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Category Archives: Wallpaper

New Zealand company Resene’s forecasts for 2012

Continuing my January theme of searching for trends in this blog I look at the New Zealand paint company Resene. Resene forecasts for interior design a cheerful optimistic colour range of yellows, oranges and reds for 2012. But they suggest tranquil blues and greens with a vibrant mix of purples; mustards and earthy tones will also be fashionable this season.

Concept board created by Rosena on

In 2012 bold patterned, textured, metallic and paintable wallpapers will be right on trend according to Resene. Feature walls will continue to be popular; making a statement in a room still in vogue. Textures with flock papers in large floral and damask designs will also prove popular.

Concept board created by Rosena on

Resene is a New Zealand paint company and is well known for leading the development of environmentally sustainable surface coatings in that country. They produced their first waterborne paints in 1951 and the removal of lead from decorative paints in the late 1960s. Their first ‘green’ paint range was launched in 1996.

Concept board created by Rosena on

When Australian College QED launched their Interior Design and Decorating course in 2006 Resene very kindly provided the college with a professional colour box for each students. So I have been aware of this great company since then. I have created a few concept boards for this blog featuring Resene paints, wallpapers and curtains.


Designer Furniture & Wallpapers & Thomas Hardy

An Example of Florence Broadhurst Wallpaper

It is an exciting time for design in Australia there is a lot going on. An Australian/Japanese furniture designer’s brilliant work was featured on the Art Nation show. His work is just divine. Khai Liew has created seating for the Art Gallery of South Australia and he made some interesting comments into his philosphy of design.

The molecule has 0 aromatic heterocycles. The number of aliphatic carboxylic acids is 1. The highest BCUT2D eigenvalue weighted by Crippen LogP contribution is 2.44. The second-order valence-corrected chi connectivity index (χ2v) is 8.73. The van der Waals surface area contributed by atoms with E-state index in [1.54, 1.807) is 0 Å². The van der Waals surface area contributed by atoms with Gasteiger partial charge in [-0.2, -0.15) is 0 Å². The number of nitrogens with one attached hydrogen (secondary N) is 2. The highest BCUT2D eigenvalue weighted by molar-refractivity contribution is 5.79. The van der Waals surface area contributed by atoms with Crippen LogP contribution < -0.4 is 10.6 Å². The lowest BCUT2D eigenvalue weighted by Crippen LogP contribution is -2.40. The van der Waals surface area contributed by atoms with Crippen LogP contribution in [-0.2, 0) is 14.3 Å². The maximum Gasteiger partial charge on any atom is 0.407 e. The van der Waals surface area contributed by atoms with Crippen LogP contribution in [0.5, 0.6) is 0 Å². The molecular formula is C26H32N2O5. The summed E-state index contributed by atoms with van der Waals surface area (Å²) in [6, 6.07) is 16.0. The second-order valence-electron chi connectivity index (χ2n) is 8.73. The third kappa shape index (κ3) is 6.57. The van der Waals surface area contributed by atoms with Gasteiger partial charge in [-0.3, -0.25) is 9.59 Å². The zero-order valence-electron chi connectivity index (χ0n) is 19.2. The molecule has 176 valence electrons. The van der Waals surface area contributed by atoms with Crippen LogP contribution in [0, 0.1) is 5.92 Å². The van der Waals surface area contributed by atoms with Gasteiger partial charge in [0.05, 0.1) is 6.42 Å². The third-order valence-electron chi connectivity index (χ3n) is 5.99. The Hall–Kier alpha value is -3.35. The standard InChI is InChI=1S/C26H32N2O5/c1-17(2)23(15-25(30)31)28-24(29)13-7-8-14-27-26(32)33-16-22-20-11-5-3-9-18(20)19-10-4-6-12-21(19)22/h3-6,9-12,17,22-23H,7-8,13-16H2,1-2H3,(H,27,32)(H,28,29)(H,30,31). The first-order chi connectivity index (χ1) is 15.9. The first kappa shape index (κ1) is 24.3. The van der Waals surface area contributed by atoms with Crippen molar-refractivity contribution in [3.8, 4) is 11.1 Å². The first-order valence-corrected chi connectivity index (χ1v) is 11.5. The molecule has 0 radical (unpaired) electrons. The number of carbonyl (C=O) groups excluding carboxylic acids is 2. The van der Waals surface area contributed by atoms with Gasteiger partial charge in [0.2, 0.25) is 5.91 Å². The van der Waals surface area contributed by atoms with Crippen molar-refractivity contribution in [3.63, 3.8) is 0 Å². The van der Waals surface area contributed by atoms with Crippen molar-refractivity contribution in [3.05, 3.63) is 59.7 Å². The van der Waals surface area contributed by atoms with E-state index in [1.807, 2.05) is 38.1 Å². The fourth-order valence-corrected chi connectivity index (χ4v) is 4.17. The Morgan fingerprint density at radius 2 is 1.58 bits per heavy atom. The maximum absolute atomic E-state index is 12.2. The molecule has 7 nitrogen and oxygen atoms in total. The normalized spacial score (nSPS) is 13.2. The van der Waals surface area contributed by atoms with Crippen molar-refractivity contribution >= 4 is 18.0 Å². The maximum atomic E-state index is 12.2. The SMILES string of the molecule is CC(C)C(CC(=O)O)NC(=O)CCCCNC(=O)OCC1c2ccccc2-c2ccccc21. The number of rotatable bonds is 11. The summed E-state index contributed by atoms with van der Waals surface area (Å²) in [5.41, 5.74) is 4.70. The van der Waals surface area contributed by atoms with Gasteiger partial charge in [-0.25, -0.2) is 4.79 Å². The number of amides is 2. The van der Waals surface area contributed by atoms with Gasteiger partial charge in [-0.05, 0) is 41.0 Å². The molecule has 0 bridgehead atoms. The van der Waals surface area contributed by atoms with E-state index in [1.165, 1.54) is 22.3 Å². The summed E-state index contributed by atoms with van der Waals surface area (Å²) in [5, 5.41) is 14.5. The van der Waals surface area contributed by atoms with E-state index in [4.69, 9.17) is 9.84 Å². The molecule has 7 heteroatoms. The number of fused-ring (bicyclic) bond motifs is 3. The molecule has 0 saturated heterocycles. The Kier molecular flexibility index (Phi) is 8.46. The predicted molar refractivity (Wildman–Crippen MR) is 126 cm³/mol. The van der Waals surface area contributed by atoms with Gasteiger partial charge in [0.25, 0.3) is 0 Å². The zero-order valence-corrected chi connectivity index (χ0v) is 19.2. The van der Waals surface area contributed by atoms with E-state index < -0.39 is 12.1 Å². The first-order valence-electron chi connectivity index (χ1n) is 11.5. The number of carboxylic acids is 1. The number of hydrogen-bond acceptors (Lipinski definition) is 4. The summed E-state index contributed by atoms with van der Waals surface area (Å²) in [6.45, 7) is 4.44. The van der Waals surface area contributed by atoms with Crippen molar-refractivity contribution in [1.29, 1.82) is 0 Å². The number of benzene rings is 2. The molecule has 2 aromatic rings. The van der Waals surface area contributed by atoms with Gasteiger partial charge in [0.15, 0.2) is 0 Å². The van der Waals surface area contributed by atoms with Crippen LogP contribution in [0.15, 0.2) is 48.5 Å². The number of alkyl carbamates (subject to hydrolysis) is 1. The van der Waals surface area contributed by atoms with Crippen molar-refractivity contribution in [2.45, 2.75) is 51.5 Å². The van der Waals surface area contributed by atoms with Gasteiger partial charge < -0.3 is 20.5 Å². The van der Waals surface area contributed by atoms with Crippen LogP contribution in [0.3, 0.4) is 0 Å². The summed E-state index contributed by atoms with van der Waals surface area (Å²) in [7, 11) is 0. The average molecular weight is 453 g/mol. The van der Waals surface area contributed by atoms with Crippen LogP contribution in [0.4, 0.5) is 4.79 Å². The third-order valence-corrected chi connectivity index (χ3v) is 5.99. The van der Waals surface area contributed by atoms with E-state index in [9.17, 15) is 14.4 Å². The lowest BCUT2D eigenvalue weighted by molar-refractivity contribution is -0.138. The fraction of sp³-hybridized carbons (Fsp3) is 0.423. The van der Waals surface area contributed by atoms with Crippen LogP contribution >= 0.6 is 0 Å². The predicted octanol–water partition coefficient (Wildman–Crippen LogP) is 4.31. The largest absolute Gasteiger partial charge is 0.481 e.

Furniture designer Khai Liew’s work
You can be inspired by the wonderful work of Khai on this video. This lovely man also shares his philosophy on design. It is well worth a look.
Khai uses oriental joins to make elegant simple furniture
He uses historical ideas as a reference for his designs but used contemporary thinking. He often uses oriental joints to make elegant, timeless pieces. Liew thinks designers should go with their intuition and believes simplicity is a key of good design. He states we should use old methods of construction in new ways. The aim of design should be to enrich people’s lives. 
For a brilliant example of an oriental joint follow this link
Wallpaper very much in vogue
Wallpaper continues to grow in popularity. During the 1980’s and 1990’s wallpaper went out of fashion. This was mainly due to open plan living. There was less wall space for wallpaper. The Historic Houses Trust of Australia has a reference library of wallpaper dating from the 1840’s. Flowers and botanic items have always been used for inspiration for patterns this influence goes back to ancient Greece.     
Australians had a love affair with wallpaper in 1800’s
In the 1800’s England was the largest producer of wallpaper in the world. Australians were the largest imports of the wallpaper. Wallpaper can tell the story of how Australians have lived.
Australia was a rich nation in the late 19th century. The Australians regularly re decorated their houses in order to; keep up with the Jones.   
Fabulous Florence Broadhurst wallpaper designs rule again
There has been an incredible resurgence of interest and use of the wallpapers of Florence Broadhurst. Her wallpapers are brilliant in colour and bold in design. There is still a huge archive of her work still being discovered. Her wallpapers have become a phenomena around the world.